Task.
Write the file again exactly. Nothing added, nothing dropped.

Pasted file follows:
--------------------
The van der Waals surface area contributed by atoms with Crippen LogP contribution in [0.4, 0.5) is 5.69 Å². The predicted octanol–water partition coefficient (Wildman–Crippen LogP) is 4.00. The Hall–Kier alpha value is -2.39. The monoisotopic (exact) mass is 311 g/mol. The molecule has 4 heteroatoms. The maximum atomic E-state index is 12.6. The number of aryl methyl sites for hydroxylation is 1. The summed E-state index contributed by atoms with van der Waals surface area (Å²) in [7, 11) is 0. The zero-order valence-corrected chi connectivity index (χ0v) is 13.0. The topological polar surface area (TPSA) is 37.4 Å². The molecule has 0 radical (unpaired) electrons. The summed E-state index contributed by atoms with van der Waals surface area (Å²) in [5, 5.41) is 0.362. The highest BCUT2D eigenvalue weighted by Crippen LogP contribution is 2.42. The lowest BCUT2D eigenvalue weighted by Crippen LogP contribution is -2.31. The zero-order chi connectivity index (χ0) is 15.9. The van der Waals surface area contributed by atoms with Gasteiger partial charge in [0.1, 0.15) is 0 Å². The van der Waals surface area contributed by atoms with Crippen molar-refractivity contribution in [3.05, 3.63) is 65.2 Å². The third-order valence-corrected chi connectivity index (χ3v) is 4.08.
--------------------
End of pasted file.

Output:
The van der Waals surface area contributed by atoms with Crippen LogP contribution in [0.4, 0.5) is 5.69 Å². The predicted octanol–water partition coefficient (Wildman–Crippen LogP) is 4.00. The Hall–Kier alpha value is -2.39. The monoisotopic (exact) mass is 311 g/mol. The molecule has 4 heteroatoms. The maximum atomic E-state index is 12.6. The number of aryl methyl sites for hydroxylation is 1. The summed E-state index contributed by atoms with van der Waals surface area (Å²) in [7, 11) is 0. The zero-order valence-corrected chi connectivity index (χ0v) is 13.0. The topological polar surface area (TPSA) is 37.4 Å². The molecule has 0 radical (unpaired) electrons. The summed E-state index contributed by atoms with van der Waals surface area (Å²) in [5, 5.41) is 0.362. The highest BCUT2D eigenvalue weighted by Crippen LogP contribution is 2.42. The lowest BCUT2D eigenvalue weighted by Crippen LogP contribution is -2.31. The zero-order chi connectivity index (χ0) is 15.9. The van der Waals surface area contributed by atoms with Gasteiger partial charge in [0.1, 0.15) is 0 Å². The van der Waals surface area contributed by atoms with Crippen molar-refractivity contribution in [3.05, 3.63) is 65.2 Å². The third-order valence-corrected chi connectivity index (χ3v) is 4.08.